Five Books About…

5 Books to Pair With a Good Cup of Tea

Tea is a beverage that is infused with history. There are records of people brewing and consuming tea possibly as far back as the 2nd century BC, but the drink was not popularized until the Tang Dynasty of ancient China. It has been used as currency, exported in trade, and the tea plant—Camellia sinensis—was transplanted throughout the world and cultivated to produce different varieties. With experimentation and development of cultivars and processing techniques, this resulted in the wide selection we have today: from the delicate flavors of white tea to the strongly-fermented and aged Pu-erh.

During the process of working on A Magic Steeped in Poison, I was inspired by the ritual of preparing a cup of tea in the Taiwanese tradition and I also paid homage to its origins as a medicinal ingredient in Traditional Chinese Medicine. It is a drink that is present in my daily life, and I had so much fun imagining various magical properties that a practitioner of tea magic would be able to utilize. There were so many different types of tea that I encountered during my research that I wished I could have incorporated.

Here are a few of my favorite types of teas and five books that I would pair with them to enhance your reading experience!

 

Vanessa Yu’s Magical Paris Tea Shop by Roselle Lim

In this delightful story filled with tea and French pastries, Vanessa travels to Paris to learn how to manage her ability to see people’s fortunes from their tea leaves. She uses her talents to help the people around her, and also regains control of her own destiny. Vanessa’s relationship with her family, especially her gossiping aunts, provide just enough light-hearted humor to balance out Vanessa’s internal struggles.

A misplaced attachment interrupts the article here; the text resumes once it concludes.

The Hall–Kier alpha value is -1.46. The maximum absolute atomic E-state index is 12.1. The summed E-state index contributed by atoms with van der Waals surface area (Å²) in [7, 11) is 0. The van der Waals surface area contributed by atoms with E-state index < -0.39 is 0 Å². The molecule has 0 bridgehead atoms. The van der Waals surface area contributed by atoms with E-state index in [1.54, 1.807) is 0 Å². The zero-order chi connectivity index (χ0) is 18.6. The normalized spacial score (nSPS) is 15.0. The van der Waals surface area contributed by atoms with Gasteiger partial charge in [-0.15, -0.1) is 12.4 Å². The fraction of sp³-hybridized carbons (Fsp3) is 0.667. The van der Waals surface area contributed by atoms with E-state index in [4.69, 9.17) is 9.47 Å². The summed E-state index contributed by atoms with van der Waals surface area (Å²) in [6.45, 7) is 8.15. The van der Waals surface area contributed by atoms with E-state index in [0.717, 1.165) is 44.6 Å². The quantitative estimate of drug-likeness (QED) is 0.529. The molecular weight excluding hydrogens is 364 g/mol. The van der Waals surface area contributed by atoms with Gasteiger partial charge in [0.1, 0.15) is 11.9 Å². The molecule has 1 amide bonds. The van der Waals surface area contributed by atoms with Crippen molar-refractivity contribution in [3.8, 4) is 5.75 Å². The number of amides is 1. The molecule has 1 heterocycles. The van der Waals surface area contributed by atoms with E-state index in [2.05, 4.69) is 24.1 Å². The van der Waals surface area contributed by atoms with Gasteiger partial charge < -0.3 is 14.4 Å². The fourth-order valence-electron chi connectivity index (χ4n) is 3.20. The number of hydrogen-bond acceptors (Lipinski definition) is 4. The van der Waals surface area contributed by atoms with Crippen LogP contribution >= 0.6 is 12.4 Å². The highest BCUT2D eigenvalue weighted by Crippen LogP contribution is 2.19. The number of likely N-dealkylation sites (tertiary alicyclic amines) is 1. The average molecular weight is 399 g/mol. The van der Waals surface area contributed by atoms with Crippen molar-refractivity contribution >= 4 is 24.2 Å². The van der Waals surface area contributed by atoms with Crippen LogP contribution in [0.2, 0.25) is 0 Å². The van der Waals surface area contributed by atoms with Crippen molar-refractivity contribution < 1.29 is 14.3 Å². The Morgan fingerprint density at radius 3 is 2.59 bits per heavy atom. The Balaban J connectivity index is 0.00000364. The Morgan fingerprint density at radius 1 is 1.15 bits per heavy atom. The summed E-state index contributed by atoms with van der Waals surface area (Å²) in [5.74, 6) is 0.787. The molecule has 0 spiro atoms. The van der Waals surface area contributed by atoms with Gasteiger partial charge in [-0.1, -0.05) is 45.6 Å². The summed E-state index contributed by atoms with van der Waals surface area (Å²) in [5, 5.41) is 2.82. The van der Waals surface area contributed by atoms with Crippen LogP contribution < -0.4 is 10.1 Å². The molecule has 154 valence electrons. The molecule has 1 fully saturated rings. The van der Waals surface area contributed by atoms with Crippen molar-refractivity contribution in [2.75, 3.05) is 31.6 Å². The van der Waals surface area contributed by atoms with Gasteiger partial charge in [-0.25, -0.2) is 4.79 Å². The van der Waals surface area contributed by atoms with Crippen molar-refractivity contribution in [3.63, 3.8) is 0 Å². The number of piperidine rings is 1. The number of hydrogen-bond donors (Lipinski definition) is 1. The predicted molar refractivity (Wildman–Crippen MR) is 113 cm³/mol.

It was wonderful to visit tea shops and patisseries with Vanessa, and I loved the little magical details that were woven into the story—like the flavors that she tasted while a fortune formed. It was a sensory experience as fragrant as a cup of honey chrysanthemum tea accompanied by a strawberry mille-feuille.

 

Sisters of the Snake by Sarena and Sasha Nanua

A fun reimagining of The Prince and the Pauper, this story is about two sisters: one a princess, and one an urchin, whose lives come together in a thrilling way when they decide to switch places. This was such an action-packed book where the sisters, in their new roles, must solve mysteries within and outside of the palace. Rani is the princess who feels confined by the walls of the palace and her family’s expectations, while Ria steals food in order to not starve. Ria is then faced with the reality of being conscripted for a war she wants no part of. Each sister had their own unique talents, their own goals, and I can’t wait to find out how their stories will resolve in the sequel.

What I enjoyed the most about the read is that the world was so immersive in this fantasy. The stories interwoven throughout the book provided glimpses into the history of the magic. Abai was described vividly, from the chases through the marketplace, the setting of the palace, and also the various types of food…it was easy to feel hungry when reading this book. Descriptions of fluffy naan and various sweets, great when paired with a warm cup of masala chai!